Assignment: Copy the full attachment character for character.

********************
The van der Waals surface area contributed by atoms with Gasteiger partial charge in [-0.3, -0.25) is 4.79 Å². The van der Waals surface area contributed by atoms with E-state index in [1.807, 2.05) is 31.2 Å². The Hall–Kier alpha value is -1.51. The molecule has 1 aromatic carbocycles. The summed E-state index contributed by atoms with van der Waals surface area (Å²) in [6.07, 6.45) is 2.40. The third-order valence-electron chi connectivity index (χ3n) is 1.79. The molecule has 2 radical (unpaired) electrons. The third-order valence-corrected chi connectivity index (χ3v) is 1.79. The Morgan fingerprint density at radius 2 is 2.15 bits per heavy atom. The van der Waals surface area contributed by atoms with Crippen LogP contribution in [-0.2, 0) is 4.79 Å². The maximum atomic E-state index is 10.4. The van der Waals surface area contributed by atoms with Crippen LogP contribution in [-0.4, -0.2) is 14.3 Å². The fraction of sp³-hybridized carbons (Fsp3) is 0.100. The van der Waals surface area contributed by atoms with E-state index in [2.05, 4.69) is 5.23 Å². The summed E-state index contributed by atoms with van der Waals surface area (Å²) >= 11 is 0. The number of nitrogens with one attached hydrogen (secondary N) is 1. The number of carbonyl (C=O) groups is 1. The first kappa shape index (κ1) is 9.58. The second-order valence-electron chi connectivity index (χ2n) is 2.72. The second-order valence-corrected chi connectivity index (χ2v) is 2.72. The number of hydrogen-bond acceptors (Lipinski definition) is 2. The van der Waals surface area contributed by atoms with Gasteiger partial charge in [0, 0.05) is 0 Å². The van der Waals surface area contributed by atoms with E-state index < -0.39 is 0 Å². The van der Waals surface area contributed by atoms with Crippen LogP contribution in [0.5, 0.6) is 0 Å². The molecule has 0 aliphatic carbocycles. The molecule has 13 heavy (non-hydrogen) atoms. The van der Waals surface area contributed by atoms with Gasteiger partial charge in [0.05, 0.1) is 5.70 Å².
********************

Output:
The van der Waals surface area contributed by atoms with Gasteiger partial charge in [-0.3, -0.25) is 4.79 Å². The van der Waals surface area contributed by atoms with E-state index in [1.807, 2.05) is 31.2 Å². The Hall–Kier alpha value is -1.51. The molecule has 1 aromatic carbocycles. The summed E-state index contributed by atoms with van der Waals surface area (Å²) in [6.07, 6.45) is 2.40. The third-order valence-electron chi connectivity index (χ3n) is 1.79. The molecule has 2 radical (unpaired) electrons. The third-order valence-corrected chi connectivity index (χ3v) is 1.79. The Morgan fingerprint density at radius 2 is 2.15 bits per heavy atom. The van der Waals surface area contributed by atoms with Crippen LogP contribution in [-0.2, 0) is 4.79 Å². The maximum atomic E-state index is 10.4. The van der Waals surface area contributed by atoms with Crippen LogP contribution in [-0.4, -0.2) is 14.3 Å². The fraction of sp³-hybridized carbons (Fsp3) is 0.100. The van der Waals surface area contributed by atoms with E-state index in [2.05, 4.69) is 5.23 Å². The summed E-state index contributed by atoms with van der Waals surface area (Å²) >= 11 is 0. The number of nitrogens with one attached hydrogen (secondary N) is 1. The number of carbonyl (C=O) groups is 1. The first kappa shape index (κ1) is 9.58. The second-order valence-electron chi connectivity index (χ2n) is 2.72. The second-order valence-corrected chi connectivity index (χ2v) is 2.72. The number of hydrogen-bond acceptors (Lipinski definition) is 2. The van der Waals surface area contributed by atoms with Gasteiger partial charge in [0, 0.05) is 0 Å². The van der Waals surface area contributed by atoms with E-state index < -0.39 is 0 Å². The van der Waals surface area contributed by atoms with Crippen LogP contribution in [0.5, 0.6) is 0 Å². The molecule has 0 aliphatic carbocycles. The molecule has 13 heavy (non-hydrogen) atoms. The van der Waals surface area contributed by atoms with Gasteiger partial charge in [0.05, 0.1) is 5.70 Å².